What makes an ecosystem is a unique and dynamic relationship between a group of living things and their non living environment. An ecosystem may be as large as the planet Earth itself with ALL of its life and habitats. But what is usually called an ecosystem is generally taken to be one of Earth’s smaller functional units of its biomass (living things) along with its non-living habitats (environments) such as a pond, a forest, a meadow, a lagoon, a swamp, or a coral reef.
Ecosystems are almost always interrelated and overlap with other ecosystems into larger ecosystems. Even a puddle in a dirt road or in a vacant lot can be a unique ecosystem when it gets taken over and inhabited by an array of competing and cohabitating living things such as mosquito larvae, worms, and tadpoles about which we can make observations, collect data, and learn to understand.
When we study ecosystems, scientists arbitrarily define their boundaries for purposes of convenience and simplicity. For instance, the “Pond” ecosystem includes certain plants and animals, its banks and water, the sediments at its bottom, birds and animals that visit it (from other ecosystems) as well as those living things which live in the pond full time.
Ecologists are scientists who study ecosystems and the relationships between their inhabitants and non-living environmental factors. Ecologists are very interested in the distribution and abundance of living things in ecosystems and the factors that can favorably or adversely affect the distribution and abundance of plant and animal populations.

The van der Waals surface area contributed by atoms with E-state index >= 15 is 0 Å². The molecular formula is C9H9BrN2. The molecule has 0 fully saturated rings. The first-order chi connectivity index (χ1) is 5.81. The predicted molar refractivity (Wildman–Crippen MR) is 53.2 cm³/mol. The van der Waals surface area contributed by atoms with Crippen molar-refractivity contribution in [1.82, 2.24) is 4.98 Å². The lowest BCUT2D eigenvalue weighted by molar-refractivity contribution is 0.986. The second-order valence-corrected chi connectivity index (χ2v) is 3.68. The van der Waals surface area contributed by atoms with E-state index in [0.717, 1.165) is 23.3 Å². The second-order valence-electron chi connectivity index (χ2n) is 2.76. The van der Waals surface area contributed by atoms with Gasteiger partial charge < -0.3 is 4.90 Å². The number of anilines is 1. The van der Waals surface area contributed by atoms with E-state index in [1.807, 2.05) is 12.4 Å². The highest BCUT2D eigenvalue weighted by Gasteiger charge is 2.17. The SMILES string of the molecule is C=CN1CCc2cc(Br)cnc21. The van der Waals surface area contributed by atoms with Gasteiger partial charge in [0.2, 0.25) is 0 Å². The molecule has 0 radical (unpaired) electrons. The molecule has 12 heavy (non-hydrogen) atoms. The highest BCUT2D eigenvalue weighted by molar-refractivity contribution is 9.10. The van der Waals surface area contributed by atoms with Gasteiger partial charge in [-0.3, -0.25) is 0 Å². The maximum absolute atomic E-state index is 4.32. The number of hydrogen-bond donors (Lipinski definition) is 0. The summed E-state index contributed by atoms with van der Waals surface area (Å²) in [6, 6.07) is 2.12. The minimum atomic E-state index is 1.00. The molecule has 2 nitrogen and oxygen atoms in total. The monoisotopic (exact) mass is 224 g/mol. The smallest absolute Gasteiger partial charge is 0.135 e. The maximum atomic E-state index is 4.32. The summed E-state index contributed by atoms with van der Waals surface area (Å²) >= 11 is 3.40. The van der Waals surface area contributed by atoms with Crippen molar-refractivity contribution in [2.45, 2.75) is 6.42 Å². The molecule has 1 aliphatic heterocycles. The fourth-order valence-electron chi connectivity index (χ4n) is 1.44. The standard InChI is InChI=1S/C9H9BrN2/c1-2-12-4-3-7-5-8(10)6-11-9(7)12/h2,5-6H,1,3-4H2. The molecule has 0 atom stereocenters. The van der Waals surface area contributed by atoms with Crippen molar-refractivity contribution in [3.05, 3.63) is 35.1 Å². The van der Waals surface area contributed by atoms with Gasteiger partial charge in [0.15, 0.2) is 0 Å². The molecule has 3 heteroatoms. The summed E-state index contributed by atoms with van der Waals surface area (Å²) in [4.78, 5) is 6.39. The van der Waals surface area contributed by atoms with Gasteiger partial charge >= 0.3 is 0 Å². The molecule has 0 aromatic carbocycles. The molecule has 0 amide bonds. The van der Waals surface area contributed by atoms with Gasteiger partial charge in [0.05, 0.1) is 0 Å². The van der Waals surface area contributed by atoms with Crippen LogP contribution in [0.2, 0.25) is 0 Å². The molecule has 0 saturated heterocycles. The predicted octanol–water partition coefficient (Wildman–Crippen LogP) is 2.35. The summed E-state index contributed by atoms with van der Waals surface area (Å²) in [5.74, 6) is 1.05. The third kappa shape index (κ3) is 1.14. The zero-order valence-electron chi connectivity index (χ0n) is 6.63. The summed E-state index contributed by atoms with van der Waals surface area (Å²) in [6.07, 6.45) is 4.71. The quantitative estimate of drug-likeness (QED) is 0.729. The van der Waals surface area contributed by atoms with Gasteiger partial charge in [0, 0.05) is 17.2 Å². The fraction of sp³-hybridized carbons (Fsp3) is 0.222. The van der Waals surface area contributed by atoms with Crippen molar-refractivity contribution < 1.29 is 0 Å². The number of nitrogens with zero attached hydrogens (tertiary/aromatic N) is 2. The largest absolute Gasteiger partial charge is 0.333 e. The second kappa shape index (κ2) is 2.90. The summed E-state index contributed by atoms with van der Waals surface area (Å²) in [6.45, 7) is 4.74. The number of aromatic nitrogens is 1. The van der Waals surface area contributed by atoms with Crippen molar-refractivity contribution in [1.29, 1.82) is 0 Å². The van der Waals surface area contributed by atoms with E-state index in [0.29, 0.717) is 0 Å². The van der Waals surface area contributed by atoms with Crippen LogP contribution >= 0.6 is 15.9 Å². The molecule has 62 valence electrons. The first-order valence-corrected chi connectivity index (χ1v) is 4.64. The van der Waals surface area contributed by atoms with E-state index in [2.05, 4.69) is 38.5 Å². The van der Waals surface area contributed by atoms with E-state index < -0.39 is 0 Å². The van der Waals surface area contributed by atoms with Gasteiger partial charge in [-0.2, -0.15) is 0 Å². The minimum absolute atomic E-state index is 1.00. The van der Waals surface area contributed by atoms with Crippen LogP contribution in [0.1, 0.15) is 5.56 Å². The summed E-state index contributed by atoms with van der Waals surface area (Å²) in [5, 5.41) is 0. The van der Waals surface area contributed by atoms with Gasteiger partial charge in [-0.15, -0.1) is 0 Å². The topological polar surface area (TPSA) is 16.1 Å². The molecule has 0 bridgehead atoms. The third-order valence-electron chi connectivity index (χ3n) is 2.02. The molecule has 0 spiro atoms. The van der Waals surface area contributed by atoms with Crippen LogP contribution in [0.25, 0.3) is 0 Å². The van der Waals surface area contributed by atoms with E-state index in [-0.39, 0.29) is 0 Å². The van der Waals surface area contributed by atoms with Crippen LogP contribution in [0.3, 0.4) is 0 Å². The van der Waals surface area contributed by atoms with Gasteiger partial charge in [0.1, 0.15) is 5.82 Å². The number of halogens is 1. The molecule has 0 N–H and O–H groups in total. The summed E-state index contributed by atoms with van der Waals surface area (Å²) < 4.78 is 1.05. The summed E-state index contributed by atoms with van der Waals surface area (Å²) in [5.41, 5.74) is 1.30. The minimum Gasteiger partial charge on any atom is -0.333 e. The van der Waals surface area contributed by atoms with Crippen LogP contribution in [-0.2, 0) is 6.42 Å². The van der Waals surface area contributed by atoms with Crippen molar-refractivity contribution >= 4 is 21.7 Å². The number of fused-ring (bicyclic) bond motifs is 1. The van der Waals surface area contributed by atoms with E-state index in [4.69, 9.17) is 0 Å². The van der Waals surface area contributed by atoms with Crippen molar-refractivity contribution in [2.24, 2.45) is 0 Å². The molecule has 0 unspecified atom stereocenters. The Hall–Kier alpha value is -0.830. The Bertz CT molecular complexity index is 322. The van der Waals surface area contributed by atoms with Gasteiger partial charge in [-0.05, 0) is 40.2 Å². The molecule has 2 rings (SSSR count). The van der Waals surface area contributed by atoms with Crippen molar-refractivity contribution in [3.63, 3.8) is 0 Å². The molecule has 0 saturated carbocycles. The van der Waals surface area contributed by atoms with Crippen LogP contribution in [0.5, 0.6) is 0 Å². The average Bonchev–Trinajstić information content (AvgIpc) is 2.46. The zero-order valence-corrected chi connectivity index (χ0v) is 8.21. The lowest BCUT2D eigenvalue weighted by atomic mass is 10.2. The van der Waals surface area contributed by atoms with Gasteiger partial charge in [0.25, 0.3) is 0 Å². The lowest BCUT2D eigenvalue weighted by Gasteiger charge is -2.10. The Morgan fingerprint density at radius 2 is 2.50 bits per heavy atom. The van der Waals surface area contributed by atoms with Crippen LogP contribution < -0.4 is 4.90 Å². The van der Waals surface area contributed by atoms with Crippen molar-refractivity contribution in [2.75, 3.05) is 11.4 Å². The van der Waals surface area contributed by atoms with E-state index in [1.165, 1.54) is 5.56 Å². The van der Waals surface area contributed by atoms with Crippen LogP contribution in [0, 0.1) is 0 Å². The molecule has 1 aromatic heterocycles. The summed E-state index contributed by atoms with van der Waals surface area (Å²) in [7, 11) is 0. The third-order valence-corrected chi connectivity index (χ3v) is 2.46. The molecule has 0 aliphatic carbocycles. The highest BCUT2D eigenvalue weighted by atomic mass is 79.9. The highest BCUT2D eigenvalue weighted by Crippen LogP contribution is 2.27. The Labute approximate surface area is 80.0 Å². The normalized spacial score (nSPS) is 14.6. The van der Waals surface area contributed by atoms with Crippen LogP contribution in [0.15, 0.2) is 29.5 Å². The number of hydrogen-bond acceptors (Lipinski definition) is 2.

Two concepts seem to be keys to defining the health and success of an ecosystem. These are diversity and balance. Diversity is the number of different species that occupy an ecosystem. In general for an ecosystem, the more varieties of living things present, the greater its diversity, and the healthier the ecosystem. An ecosystem remains stable as long as the numerous cycles of population, immigration, nutrient levels, and toxins which operate within it remain stable.
When an ecosystem begins to use up any one of its resources (oxygen, water, food, living space) faster than usual, or when toxins pile up faster than an ecosystem can absorb them, imbalance or instability will occur which can lead to a complete disruption, evolution, or even death of an ecosystem.
Ecologists and Environmental scientists study the impacts of human activity on our environment and neighboring ecosystems to help us learn the ways that WE can help to maintain a balanced diversity of our plant and animal neighbors and thus the health of the ecosystems that we live in and share.